A CAT which died after up to eight days stuck in an illegal gin trap near Appleby would have endured “untold suffering”, the RSPCA said this week.
Jackie and Alan Robinson, owners of Sooty, a tom cat which went missing from its home in Long Marton earlier this month, launched a desperate search for their pet.
A neighbour, Dennis Gallyer, heard cries on Sunday morning and was greeted with the shocking sight of Sooty snared by his leg in the old gin trap in a field nearby. The cat’s leg was infested with maggots which had spread to other parts of his body.
Mr. Gallyer freed the stricken animal and wrapped it in a blanket before taking it to a vet. But Sooty died as he was recovering from surgery later that day. Police said that a vet who examined the animal confirmed its injuries were consistent with having been trapped for more than a week.
Mrs. Robinson, who is 55, called the trap “barbaric and horrific” and appealed for information in locating the person who put it there. “With the trap being tied to a fence Sooty couldn’t get away,” she said.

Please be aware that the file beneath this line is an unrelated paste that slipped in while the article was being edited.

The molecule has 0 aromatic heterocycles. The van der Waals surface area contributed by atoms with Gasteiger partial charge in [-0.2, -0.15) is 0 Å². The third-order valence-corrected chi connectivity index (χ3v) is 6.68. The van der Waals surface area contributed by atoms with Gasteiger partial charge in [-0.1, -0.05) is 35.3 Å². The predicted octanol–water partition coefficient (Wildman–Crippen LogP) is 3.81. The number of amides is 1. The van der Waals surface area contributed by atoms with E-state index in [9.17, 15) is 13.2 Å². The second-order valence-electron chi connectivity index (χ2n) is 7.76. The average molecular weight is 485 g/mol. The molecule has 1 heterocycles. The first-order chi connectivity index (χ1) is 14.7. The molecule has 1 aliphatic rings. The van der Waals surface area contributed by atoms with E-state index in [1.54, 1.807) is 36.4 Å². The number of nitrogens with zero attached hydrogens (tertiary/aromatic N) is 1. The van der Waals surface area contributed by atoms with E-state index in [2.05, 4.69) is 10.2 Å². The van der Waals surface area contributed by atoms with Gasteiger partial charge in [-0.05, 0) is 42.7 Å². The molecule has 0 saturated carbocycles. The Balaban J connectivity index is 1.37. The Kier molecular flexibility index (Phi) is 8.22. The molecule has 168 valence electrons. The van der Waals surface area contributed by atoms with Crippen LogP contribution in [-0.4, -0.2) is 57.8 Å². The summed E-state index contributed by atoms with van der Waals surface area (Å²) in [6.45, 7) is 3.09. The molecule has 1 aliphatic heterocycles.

The cat was about 13 years of age and had been adopted by her as a kitten when she found it at the British Gypsum plant at Kirkby Thore where she used to work.
“There was no reason for the trap to be there and we are missing Sooty terribly,” added Mrs. Robinson, who has three other cats and a dog.
Gin traps were formerly used by gamekeepers more than 50 years ago but were made illegal when the 1954 Pests Act came into force. “It was considered, quite rightly, that these were not the best way of dealing with pests,” said an RSPCA spokesman, who called them “horrific devices”.
The RSPCA did not receive many reports of gin traps, although the last was earlier this year when a cat survived after becoming caught in a device which it was found dragging around close to a main road near Kendal.
“I cannot understand why anybody would set a trap. From our point of view the RSPCA is completely opposed to the manufacture, setting or use of any snare,” said the spokesman.
Sergeant Ann Brown, of Appleby police, said the devices were unacceptable and added that anybody using them faced prosecution. “They not only catch cats and dogs but a child could also have been hurt,” she said. “Anybody who has anything like this at home should destroy it immediately and if they are not sure how to should contact the police or environmental health department at Eden District Council.”
Source : Cumberland & Westmorland Herald